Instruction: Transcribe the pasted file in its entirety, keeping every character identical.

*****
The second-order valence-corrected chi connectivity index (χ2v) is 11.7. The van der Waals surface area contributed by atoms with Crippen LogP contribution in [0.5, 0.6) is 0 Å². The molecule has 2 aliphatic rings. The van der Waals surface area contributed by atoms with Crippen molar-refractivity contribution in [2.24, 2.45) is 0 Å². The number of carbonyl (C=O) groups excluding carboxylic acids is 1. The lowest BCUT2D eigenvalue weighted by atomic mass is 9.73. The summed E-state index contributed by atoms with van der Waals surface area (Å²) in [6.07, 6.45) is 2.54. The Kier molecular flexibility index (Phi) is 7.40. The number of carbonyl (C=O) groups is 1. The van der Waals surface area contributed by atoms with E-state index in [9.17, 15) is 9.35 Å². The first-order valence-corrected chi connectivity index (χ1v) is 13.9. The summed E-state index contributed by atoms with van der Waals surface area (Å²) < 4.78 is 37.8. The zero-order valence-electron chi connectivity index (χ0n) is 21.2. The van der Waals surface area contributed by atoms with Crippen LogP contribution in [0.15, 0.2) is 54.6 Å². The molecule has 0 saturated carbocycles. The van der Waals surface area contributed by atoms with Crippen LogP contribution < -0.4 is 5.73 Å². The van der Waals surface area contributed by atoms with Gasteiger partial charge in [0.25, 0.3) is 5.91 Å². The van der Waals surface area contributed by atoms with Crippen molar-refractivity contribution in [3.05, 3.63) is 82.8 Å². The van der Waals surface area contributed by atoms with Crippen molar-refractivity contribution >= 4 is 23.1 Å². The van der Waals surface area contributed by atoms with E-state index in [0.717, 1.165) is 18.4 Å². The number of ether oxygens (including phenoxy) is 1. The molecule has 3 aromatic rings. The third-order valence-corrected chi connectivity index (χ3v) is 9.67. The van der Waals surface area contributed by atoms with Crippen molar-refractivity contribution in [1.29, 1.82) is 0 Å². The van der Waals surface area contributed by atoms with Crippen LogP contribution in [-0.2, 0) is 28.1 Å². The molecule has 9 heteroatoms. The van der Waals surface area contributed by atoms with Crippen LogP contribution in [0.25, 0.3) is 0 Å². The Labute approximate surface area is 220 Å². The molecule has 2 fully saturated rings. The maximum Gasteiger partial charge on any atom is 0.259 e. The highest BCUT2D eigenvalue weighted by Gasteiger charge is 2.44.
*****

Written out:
The second-order valence-corrected chi connectivity index (χ2v) is 11.7. The van der Waals surface area contributed by atoms with Crippen LogP contribution in [0.5, 0.6) is 0 Å². The molecule has 2 aliphatic rings. The van der Waals surface area contributed by atoms with Crippen molar-refractivity contribution in [2.24, 2.45) is 0 Å². The number of carbonyl (C=O) groups excluding carboxylic acids is 1. The lowest BCUT2D eigenvalue weighted by atomic mass is 9.73. The summed E-state index contributed by atoms with van der Waals surface area (Å²) in [6.07, 6.45) is 2.54. The Kier molecular flexibility index (Phi) is 7.40. The number of carbonyl (C=O) groups is 1. The van der Waals surface area contributed by atoms with E-state index in [9.17, 15) is 9.35 Å². The first-order valence-corrected chi connectivity index (χ1v) is 13.9. The summed E-state index contributed by atoms with van der Waals surface area (Å²) < 4.78 is 37.8. The zero-order valence-electron chi connectivity index (χ0n) is 21.2. The van der Waals surface area contributed by atoms with Crippen LogP contribution in [0.15, 0.2) is 54.6 Å². The molecule has 0 saturated carbocycles. The van der Waals surface area contributed by atoms with Crippen LogP contribution < -0.4 is 5.73 Å². The van der Waals surface area contributed by atoms with Gasteiger partial charge in [0.25, 0.3) is 5.91 Å². The van der Waals surface area contributed by atoms with Crippen molar-refractivity contribution in [3.05, 3.63) is 82.8 Å². The van der Waals surface area contributed by atoms with Crippen molar-refractivity contribution >= 4 is 23.1 Å². The van der Waals surface area contributed by atoms with E-state index in [0.717, 1.165) is 18.4 Å². The number of ether oxygens (including phenoxy) is 1. The molecule has 3 aromatic rings. The third-order valence-corrected chi connectivity index (χ3v) is 9.67. The van der Waals surface area contributed by atoms with Crippen molar-refractivity contribution in [1.29, 1.82) is 0 Å². The van der Waals surface area contributed by atoms with Crippen LogP contribution in [-0.2, 0) is 28.1 Å². The molecule has 9 heteroatoms. The van der Waals surface area contributed by atoms with Crippen LogP contribution in [0.25, 0.3) is 0 Å². The Labute approximate surface area is 220 Å². The molecule has 2 fully saturated rings. The maximum Gasteiger partial charge on any atom is 0.259 e. The highest BCUT2D eigenvalue weighted by Gasteiger charge is 2.44.